People have been putting a lot more thought into Pokemon lately. Some of us have sought to take a closer look at the ethics of the franchise, which has largely revolved around capturing these critters by throwing a solid plastic ball at their heads, vaporising them into nanodata, and then releasing them to fight other Pokemon for our pleasure. Despite its largely pastoral, childlike influences—its creator, Satoshi Tajiri, was inspired by his experiences of bug collecting as an adolescent—the Pokemon series has, at times, looked more like blood sports instead. Your Pikachu doesn’t just lose a fight, after all; he grimaces and faints. Pokemon isn’t just about the joy of collecting; it’s also the ferocity of hard-won battles. It is, in other words, serious fucking business.
So when our editor-in-chief, Stacey Henley, wrote about how Growlithe is a cop and thus should never be trusted, I was aghast but not surprised. Growlithe, the adorable fire-breathing pupper of Gen 1 Pokemon, with the most adorable little snout and the snuggliest of furs. Growlithe, who evolves to Arcanine, a magnificent beast that it supposedly “runs agilely as if on wings”, and that “anyone hearing it can’t help but grovel before it”. Growlithe, the reliable canine who embodies the spirit of Chinese guardian statues, and who is known for its staunch loyalty to its trainers. I’m sorry Stacey, but I cannot stand for such slander for one of my favourite Poke companions.
There’s some precedent for decrying dogs as cops in a particular children’s show that serve as barely disguised “copaganda”: Chase, the police dog of Paw Patrol. In it, the dog coppo, alongside his somewhat coppo buddies, are the first who would haphazardly storm into whatever calamity the non-cop folks will find themselves in a bid to save the day. Paw Patrol is terribly bland and has a nauseatingly addictive theme song that will creep into your noggins like an earworm, but let's not let that detract from the key point; Paw Patrol is about a bunch of talking, intelligent dogs doing cop stuff.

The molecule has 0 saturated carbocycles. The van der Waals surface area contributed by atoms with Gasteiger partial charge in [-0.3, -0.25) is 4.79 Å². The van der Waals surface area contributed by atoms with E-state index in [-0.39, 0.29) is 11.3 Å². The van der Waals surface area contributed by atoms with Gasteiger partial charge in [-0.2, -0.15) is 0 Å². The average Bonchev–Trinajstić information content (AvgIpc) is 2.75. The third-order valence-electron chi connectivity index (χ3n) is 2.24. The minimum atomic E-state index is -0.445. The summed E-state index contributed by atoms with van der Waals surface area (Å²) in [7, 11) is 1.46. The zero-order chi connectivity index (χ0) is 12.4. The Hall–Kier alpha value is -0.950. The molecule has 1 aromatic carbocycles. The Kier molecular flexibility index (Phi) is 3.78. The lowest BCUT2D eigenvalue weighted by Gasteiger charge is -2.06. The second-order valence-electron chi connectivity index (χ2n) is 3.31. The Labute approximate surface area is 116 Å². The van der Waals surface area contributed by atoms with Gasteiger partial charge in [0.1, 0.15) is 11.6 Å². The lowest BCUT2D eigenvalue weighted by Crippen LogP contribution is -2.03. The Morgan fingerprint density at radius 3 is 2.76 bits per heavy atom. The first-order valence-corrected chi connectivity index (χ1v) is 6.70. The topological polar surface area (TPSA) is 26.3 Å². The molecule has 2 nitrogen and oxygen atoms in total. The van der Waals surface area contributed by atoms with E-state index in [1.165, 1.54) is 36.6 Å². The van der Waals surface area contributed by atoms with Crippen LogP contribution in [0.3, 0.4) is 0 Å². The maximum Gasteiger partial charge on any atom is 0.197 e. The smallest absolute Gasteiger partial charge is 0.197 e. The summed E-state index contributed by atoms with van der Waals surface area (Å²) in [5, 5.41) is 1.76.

Growlithe, however, isn’t a dog cop. Some Growlithes accompany the police officers in the Pokemon universe as part of their patrols, but unlike actual human cops, they are merely dogs with police caps on their heads. They didn’t willingly sign up as dog cops, nor would they rifle through your pockets and sniff out drugs to get you arrested. There are even instances, too, where there are Growlithe belonging to the Grunts of Team Rocket, one of which is Growlie, the stalwart companion of Team Rocket’s James in the anime series. Growlithe is simply what it is: a fluffy dog companion who wants to be your friend.
There is, of course, plenty to ponder about Pokemon’s prickly premise, especially as the series becomes an all-consuming franchise we can probably never tear our eyes away from—Pokken, for instance, cuts straight to the chase by making Pokemon battles its core premise as a fighting game. How can we rehabilitate the Pokemon ideals of capturing our best friends in tiny balls and force them to annihilate one another? But the reputation Growlithe has is decidedly not a conundrum; it's a very good dog, and a very good friend. Growlithe is not a cop.
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